BY isabeau

Also available in: Dutch



Ali was born and raised in the Schilderswijk. Through his studies philosophy of law he became more critical towards the rule of law, regulations and the government. Religion is and will remain his primary compass. And being both a philosopher of law and Muslim? That can be done exceptionally well.

 You will be surprised by the amount of knowledge and wonderful scholars there have been. 

The Schilderswijk is part of my identity. It played a huge role in my childhood and has made me the person I am today. Whenever I arrive at The Hague Holland Spoor it’s like coming home. Both my parents were born in Turkey, but the Netherlands is my homeland. Being Turkish is mainly a thing of cultural identity and has played a role in my upbringing. I consider it a piece of history that I carry with me in my DNA and in the relationship with my parents. I am bilingual, thus that includes a piece of Kurdish identity as well.

It felt as if I was three-nil down. I attended a school where white Dutch kids could be counted on one hand. Subsequently, I arrived at secondary school with a huge language deficit. I then had to work harder than I’ve ever worked to finish my pre-university education. I was the elder in the family; therefore I had to figure it all out by myself. Soon I came to realize that I did not have the same privileges, institutionally, as my fellow white students. I have always resisted and continued to fight, afraid of the paralysing effect of performance anxiety. The feeling that you are not good enough, or that you are being given a hard time.

The strength I receive is partly from faith, the trust in Allah. However, I also went looking for help, for people who could possibly mentor me. I have always received a lot of support from my family, and tried to choose my friends wisely.

During my studies I have been the biggest outcast imaginable. I studied philosophy of law in Leiden and some of my teachers did not shy away from telling everyone they were right-winged. Multiple times I experienced – during classes or debates – that my religion was being demonized or marginalized. However, I survived unscathed. I graduated cum laude and consider it to be one of the most instructive years of my life.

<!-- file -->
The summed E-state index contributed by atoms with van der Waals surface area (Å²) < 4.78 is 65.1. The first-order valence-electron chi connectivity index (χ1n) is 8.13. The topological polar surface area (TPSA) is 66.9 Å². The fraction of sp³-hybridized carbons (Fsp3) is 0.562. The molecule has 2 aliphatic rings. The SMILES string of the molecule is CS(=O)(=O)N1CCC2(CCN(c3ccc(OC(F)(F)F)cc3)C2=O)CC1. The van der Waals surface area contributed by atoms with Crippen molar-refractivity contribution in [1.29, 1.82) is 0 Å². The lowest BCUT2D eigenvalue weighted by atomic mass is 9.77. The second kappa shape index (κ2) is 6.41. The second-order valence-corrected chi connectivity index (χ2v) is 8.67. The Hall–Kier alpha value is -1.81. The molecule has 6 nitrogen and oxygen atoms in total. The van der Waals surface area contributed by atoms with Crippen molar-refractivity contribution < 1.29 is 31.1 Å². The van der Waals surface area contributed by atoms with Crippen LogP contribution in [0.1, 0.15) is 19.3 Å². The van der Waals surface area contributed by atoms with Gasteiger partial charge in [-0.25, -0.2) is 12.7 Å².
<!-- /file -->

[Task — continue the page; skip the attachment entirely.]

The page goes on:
During my master in philosophy of law I had to call into question many things. I was mainly concerned with the question of ‘why’. I have become more critical towards issues such as the rule of law, regulations and the government. I have learned to see things in perspective. During my master I learned to think outside of certain frameworks, yet I was aware of the fact that this was within the context of the philosophy of law. I can also think about God and the creation of man philosophically, but that forms the essence of my faith and that I do not doubt. Otherwise, it would not be faith. Religion is always my primary compass, and I believe you can be both an excellent legal philosopher and a Muslim at the same time.

I do not believe that democracy, the rule of law and/or the ideals of the Enlightenment are undisputed. What I took from my education is that criticism must at all times be possible. The wonderful thing about faith – not just Islamic faith – is that certain ideals arise that originated well before the Enlightenment. You will be surprised by how much overlap there is between age-old scholars and philosophers from the Islamic faith and western ideals. It is a shame we do not delve into Eastern scholars more. We tend to dismiss them right away due to geopolitical tension. I can give you a list right away of Islamic scholars, thinkers and philosophers who inspire me. Think of Rumi, who is a great figure within Islamic traditions but who has also been able to inspire many non-Muslims. Sometimes I find it strange that Muslims do not know their own tradition’s heroes. You will be surprised by the amount of knowledge and wonderful scholars there have been.